The Air Force and the Army have not fully applied four of the five key principles for effective strategic human capital planning for managing pilots of unmanned aerial systems (UAS) that are important for resolving the Air Force’s pilot shortages and the Army’s training shortfalls (see table).
Consistent with the first principle, the Air Force involved top senior leaders, UAS pilots, and stakeholders to develop a plan to resolve its UAS pilot shortages—including reassigning UAS workload to Air National Guard units and supporting training and operations with contractors. The Air Force partially applied the second principle to tailor its strategy to address gaps, or shortages, in UAS pilots, such as by using temporary personnel.
As of March 2016, 37 percent of the personnel filling UAS pilot positions are temporarily assigned manned-aircraft pilots. Air Force headquarters personnel stated that no other career field in the Air Force relies on temporarily assigned personnel to this extent. Without tailoring its strategy to provide more permanently assigned pilots, the Air Force risks losing the experience that temporarily assigned manned-aircraft pilots have acquired.
The Army partially applied the second principle because its strategy is not fully tailored to address its shortages in unit training. The Army experienced training shortfalls—61 of 73 UAS units flew fewer than half of the 340-flight-hour per unit annual minimum training goal in fiscal year 2015. A Senior Army official acknowledged the continued training shortfalls was a concern for the Army. Without revising its strategy to address the remaining training shortfalls, the Army risks that its UAS units may continue to train at levels below Army goals.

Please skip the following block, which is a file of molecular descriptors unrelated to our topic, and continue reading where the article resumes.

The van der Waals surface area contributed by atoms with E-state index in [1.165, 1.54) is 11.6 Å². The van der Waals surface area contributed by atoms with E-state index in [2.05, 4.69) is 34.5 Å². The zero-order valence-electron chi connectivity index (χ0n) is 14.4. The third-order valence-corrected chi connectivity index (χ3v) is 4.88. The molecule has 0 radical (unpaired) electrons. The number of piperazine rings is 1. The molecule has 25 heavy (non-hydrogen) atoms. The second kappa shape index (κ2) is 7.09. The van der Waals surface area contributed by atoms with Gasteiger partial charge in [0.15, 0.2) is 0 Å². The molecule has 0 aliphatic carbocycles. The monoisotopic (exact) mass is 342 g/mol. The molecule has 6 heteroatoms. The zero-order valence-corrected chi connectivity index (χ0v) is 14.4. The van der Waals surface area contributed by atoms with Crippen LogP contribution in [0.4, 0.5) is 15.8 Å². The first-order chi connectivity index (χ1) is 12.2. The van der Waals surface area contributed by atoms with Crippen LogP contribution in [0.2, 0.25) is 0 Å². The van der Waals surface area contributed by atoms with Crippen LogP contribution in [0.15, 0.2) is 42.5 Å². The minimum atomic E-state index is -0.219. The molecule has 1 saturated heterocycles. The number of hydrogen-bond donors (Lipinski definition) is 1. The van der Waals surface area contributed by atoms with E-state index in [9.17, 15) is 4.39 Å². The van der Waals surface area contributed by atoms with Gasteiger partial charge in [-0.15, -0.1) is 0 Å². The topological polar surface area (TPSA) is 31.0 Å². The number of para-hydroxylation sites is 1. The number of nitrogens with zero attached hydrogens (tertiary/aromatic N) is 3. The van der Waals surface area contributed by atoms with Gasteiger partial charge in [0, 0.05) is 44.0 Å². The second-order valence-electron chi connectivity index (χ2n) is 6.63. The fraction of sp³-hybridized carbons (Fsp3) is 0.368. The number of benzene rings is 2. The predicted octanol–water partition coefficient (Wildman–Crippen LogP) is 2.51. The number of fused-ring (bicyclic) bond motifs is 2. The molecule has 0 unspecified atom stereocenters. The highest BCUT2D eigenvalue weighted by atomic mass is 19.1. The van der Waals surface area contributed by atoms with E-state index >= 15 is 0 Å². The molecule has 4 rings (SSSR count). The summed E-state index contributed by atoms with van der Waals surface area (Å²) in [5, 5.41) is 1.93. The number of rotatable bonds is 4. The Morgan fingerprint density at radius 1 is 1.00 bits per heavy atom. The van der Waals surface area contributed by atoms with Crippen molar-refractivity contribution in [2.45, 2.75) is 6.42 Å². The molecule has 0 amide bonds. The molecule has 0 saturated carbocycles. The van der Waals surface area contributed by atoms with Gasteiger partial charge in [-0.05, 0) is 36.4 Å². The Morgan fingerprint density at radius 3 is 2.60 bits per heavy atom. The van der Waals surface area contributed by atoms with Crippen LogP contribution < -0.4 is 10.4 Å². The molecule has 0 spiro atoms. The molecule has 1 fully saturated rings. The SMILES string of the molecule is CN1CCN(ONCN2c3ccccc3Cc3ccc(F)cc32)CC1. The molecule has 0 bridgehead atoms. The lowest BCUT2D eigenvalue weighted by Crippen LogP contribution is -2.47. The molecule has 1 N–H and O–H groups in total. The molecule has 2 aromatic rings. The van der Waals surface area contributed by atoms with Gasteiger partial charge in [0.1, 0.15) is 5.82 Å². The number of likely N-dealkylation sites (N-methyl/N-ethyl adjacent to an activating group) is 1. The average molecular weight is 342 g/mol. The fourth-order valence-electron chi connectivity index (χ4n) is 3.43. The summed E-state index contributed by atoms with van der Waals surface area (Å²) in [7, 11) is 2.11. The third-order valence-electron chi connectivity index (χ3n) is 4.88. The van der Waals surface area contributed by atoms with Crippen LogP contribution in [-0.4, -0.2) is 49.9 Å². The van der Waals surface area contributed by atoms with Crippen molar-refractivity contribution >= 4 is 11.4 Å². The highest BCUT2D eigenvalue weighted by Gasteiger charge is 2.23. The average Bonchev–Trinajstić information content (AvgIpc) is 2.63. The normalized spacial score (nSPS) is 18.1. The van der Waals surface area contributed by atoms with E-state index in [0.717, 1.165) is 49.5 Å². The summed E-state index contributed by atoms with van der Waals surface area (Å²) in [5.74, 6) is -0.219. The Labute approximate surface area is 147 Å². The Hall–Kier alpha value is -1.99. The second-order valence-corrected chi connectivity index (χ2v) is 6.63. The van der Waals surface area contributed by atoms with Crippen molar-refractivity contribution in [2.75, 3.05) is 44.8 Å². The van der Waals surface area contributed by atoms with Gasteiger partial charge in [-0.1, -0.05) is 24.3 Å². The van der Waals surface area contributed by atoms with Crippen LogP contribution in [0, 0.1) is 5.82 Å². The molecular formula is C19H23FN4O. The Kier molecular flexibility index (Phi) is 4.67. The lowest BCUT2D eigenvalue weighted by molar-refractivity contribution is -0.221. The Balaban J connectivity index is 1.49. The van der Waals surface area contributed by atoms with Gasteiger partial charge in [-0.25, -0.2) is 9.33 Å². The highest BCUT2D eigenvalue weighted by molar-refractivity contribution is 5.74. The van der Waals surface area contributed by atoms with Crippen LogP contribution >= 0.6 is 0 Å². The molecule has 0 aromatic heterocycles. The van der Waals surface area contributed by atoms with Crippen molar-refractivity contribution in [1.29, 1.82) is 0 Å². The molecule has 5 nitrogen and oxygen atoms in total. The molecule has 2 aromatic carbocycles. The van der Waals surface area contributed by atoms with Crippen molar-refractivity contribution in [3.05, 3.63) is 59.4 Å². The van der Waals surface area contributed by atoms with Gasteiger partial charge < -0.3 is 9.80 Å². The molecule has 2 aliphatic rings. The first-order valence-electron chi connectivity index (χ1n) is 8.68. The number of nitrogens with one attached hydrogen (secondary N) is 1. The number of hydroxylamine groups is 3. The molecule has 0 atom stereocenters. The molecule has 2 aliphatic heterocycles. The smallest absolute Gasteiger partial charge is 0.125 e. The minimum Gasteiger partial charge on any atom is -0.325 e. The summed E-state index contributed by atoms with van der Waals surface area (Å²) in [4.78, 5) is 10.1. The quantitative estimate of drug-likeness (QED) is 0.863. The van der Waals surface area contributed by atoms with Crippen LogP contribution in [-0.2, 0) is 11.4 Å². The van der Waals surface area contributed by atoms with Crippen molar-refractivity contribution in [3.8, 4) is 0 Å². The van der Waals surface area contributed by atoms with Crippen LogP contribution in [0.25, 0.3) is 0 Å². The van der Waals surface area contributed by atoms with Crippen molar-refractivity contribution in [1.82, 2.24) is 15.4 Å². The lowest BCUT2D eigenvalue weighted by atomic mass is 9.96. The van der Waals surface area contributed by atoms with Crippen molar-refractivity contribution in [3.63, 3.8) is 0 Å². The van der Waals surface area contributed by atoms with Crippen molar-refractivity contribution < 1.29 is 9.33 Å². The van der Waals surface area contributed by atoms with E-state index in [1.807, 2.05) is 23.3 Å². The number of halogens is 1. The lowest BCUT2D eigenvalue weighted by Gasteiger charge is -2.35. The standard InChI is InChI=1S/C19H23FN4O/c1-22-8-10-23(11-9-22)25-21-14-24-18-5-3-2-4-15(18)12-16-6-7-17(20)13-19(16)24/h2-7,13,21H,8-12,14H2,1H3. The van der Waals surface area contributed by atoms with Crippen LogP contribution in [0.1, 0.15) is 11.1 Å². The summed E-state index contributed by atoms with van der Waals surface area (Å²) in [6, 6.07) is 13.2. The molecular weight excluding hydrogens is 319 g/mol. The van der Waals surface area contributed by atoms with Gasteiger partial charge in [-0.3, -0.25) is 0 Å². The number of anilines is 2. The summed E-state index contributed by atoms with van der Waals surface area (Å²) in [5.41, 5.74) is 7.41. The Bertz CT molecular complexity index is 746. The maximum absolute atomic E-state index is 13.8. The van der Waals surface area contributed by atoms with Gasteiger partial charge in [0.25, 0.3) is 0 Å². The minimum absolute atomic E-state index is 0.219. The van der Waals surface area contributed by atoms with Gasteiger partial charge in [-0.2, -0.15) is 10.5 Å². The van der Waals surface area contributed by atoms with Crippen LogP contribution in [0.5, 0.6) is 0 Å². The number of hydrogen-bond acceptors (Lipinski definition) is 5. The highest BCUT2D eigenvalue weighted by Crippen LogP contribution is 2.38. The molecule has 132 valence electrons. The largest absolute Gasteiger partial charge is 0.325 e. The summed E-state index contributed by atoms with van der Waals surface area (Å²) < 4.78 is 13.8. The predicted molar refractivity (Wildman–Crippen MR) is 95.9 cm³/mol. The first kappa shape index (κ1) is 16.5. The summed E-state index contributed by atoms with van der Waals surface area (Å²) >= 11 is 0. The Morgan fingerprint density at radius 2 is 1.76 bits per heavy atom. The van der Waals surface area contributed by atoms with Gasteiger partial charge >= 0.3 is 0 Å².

The Air Force and the Army have not evaluated their workforce mix—that is the mix of military, federal civilian, and private sector contractor personnel—to determine the extent to which these personnel sources could be used to fly UAS. Furthermore, although neither the Air Force nor the Army have evaluated how and to what extent federal civilians could be used as UAS pilots, both services are using private sector contractors to fly some UAS.
Without evaluating their workforce mix, the Air Force and the Army do not have information on alternatives for meeting UAS pilot personnel requirements to meet mission needs.
In addition, although the Air Force and the Army decided to use private sector contractors to meet mission needs, they did not conduct cost analyses to inform this decision. Without such an analysis, the Air Force and the Army may not be using the most cost-effective workforces to achieve UAS missions.
What GAO Recommends
GAO’s11 recommendations include that the Air Force tailor its strategy to address UAS pilot shortages; the Army revise its strategy to address UAS training shortfalls; and that both services evaluate their workforce mix for UAS pilot positions and conduct analysis to ensure cost effectiveness of workforce decisions.
DOD concurred with 2 recommendations and partially concurred with 9, noting actions that it believed addressed the intent of GAO’s recommendations. GAO continues to believe that DOD needs to take actions to fully address the recommendations.
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